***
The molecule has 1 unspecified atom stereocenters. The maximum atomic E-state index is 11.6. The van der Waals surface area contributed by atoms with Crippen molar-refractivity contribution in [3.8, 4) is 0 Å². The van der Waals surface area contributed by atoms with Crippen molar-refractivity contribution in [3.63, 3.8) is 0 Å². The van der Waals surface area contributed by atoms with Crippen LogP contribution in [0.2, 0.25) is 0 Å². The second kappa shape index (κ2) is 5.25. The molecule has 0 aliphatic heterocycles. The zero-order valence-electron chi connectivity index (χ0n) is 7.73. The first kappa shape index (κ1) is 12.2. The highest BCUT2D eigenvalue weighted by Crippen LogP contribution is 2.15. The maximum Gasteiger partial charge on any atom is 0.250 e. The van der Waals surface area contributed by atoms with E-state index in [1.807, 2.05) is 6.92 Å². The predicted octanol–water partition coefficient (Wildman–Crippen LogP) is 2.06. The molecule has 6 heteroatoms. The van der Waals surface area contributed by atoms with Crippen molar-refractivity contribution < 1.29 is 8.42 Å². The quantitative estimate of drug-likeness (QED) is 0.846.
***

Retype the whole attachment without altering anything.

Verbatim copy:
The molecule has 1 unspecified atom stereocenters. The maximum atomic E-state index is 11.6. The van der Waals surface area contributed by atoms with Crippen molar-refractivity contribution in [3.8, 4) is 0 Å². The van der Waals surface area contributed by atoms with Crippen molar-refractivity contribution in [3.63, 3.8) is 0 Å². The van der Waals surface area contributed by atoms with Crippen LogP contribution in [0.2, 0.25) is 0 Å². The second kappa shape index (κ2) is 5.25. The molecule has 0 aliphatic heterocycles. The zero-order valence-electron chi connectivity index (χ0n) is 7.73. The first kappa shape index (κ1) is 12.2. The highest BCUT2D eigenvalue weighted by Crippen LogP contribution is 2.15. The maximum Gasteiger partial charge on any atom is 0.250 e. The van der Waals surface area contributed by atoms with E-state index in [1.807, 2.05) is 6.92 Å². The predicted octanol–water partition coefficient (Wildman–Crippen LogP) is 2.06. The molecule has 6 heteroatoms. The van der Waals surface area contributed by atoms with Crippen molar-refractivity contribution < 1.29 is 8.42 Å². The quantitative estimate of drug-likeness (QED) is 0.846.